Acid Reflux And Heart Burn: Answers To Your Questions About Gastroesophageal Reflux Disease (GERD) And Gerd Surgery

Gastroesophageal reflux disease (GERD) affects millions of Americans, causing discomfort and impacting daily life. At Mason City Clinic in North Iowa, we understand the challenges GERD presents and offer advanced treatment options, including GERD surgery, to provide relief and improve quality of life. In this comprehensive guide, we’ll address the most frequently asked questions about GERD and GERD surgery.

What is GERD?

GERD is a chronic condition where stomach acid flows back into the esophagus, leading to symptoms such as heartburn, regurgitation, chest pain, difficulty swallowing, and chronic cough. It occurs when the lower esophageal sphincter (LES) relaxes or weakens, allowing stomach acid to enter the esophagus.

In this video Dr Fabian discusses how GERD is diagnosed and treated.

What causes GERD?

Several factors can contribute to GERD, including obesity, hiatal hernia, smoking, certain medications, and dietary habits. Certain foods, such as fatty or spicy foods, caffeine, alcohol, and citrus fruits, can trigger symptoms in some individuals.

How is GERD diagnosed?

GERD is diagnosed based on symptoms, medical history, and diagnostic tests. Tests may include upper endoscopy, esophageal pH monitoring, esophageal manometry, and barium swallow. These tests help determine the severity of GERD and guide treatment decisions.

What are the treatment options for GERD?

Treatment for GERD typically begins with lifestyle modifications and medications to reduce acid production or strengthen the LES. Lifestyle changes may include weight loss, dietary modifications, elevating the head of the bed, and avoiding trigger foods. Medications such as proton pump inhibitors (PPIs), H2 receptor antagonists, and antacids can help relieve symptoms.


When is GERD surgery considered?

GERD surgery, also known as fundoplication, may be considered for patients who have severe symptoms, do not respond to lifestyle changes or medications, or for those who wish to avoid long-term medication use. Surgery may also be recommended for patients with complications of GERD, such as Barrett’s esophagus or esophageal strictures.

What is GERD surgery and how does it work?

GERD surgery involves reinforcing the LES to prevent acid reflux. The most common type of GERD surgery is laparoscopic Nissen fundoplication, where the upper part of the stomach (fundus) is wrapped around the esophagus to create a new valve. This helps prevent stomach acid from refluxing into the esophagus. While the fundoplication is extremely effective and generally well tolerated by most patients, in some cases, an expandable reflux management implant is used to allow food and drink to pass through the LES more easily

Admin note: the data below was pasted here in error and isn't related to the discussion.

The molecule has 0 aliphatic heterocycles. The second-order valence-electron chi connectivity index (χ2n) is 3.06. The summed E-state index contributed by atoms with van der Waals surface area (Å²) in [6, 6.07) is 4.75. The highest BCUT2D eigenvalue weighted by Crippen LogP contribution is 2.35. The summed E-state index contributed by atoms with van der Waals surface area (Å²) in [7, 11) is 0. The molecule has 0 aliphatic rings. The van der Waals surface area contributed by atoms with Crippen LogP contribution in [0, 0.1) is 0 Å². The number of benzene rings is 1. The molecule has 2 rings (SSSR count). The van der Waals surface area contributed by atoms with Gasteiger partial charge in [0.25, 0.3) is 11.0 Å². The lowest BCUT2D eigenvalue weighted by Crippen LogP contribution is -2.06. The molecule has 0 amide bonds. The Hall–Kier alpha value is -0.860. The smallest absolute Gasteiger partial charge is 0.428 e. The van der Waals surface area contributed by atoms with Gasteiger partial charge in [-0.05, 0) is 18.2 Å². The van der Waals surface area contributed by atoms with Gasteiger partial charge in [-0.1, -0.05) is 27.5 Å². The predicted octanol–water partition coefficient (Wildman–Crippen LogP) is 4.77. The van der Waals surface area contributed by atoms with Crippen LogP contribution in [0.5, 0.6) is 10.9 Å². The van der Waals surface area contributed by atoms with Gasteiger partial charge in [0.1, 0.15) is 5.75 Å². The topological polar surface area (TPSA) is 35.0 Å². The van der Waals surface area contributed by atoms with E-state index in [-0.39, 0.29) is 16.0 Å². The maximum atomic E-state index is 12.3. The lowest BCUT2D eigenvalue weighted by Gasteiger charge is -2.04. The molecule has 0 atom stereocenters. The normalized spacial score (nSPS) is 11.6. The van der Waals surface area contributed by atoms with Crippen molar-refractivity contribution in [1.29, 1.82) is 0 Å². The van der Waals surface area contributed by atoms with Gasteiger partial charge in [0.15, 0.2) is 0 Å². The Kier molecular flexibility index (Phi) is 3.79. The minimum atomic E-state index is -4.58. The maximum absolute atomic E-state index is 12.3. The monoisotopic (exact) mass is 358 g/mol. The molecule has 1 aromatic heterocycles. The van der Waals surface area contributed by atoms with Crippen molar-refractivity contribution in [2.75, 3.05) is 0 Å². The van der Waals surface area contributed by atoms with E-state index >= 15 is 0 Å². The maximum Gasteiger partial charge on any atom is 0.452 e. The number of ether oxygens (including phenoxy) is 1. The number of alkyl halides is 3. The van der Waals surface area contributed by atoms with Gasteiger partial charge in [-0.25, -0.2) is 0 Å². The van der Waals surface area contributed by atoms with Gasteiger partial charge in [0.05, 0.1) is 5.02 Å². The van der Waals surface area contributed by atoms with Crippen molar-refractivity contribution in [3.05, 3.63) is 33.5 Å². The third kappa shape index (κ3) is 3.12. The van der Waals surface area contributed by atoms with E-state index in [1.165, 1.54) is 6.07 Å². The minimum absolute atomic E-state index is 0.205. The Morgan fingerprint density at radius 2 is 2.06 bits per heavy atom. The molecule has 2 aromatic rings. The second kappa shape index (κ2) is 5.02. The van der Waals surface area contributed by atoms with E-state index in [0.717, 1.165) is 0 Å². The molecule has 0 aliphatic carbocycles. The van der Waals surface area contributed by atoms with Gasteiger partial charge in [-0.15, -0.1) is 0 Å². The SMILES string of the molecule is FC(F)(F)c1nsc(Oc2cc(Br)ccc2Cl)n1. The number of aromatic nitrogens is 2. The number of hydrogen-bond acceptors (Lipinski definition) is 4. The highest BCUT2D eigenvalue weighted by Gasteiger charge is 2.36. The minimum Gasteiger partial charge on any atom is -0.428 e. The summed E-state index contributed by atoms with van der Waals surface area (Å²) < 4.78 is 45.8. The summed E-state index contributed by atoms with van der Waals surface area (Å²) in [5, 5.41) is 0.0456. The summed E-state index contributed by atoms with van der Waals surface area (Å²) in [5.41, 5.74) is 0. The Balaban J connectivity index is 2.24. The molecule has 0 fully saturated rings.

What are the benefits of GERD surgery?

GERD surgery can provide long-term relief from symptoms and reduce the need for medications. It can also improve quality of life by eliminating the need to avoid trigger foods and reducing the risk of complications associated with GERD.

Duane Obanion, a farmer in the area had GERD surgery at the Mason City Clinic in 2019. Read about his experience here:

What is the recovery process after GERD surgery?

Recovery from GERD surgery typically involves a short hospital stay and a gradual return to normal activities. Patients may experience temporary difficulty swallowing or discomfort, which improves over time. Most patients can resume regular activities within a few weeks after surgery.

Are there risks associated with GERD surgery?

Like any surgical procedure, GERD surgery carries risks, including infection, bleeding, damage to surrounding organs, and complications related to anesthesia. However, these risks are low, and complications are rare in experienced hands.

Drs Matthew Fabian and Gregory Grimberg are the region experts in GERD surgery. No primary care referral is necessary. If you or a loved one suffer from GERD and wish to learn more about your treatment options please call 641.428.2400 to schedule a consultation with one of these exceptional surgeons.  

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250 S. Crescent Drive, Mason City, IA 50401

Tel: 641.494.5200

Toll Free: 800-622-1411

Fax: 641.494.5403

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2440 Bridge Avenue, Albert Lea, MN 56007

Tel: 641.494.5200

Fax: 641.494.5403

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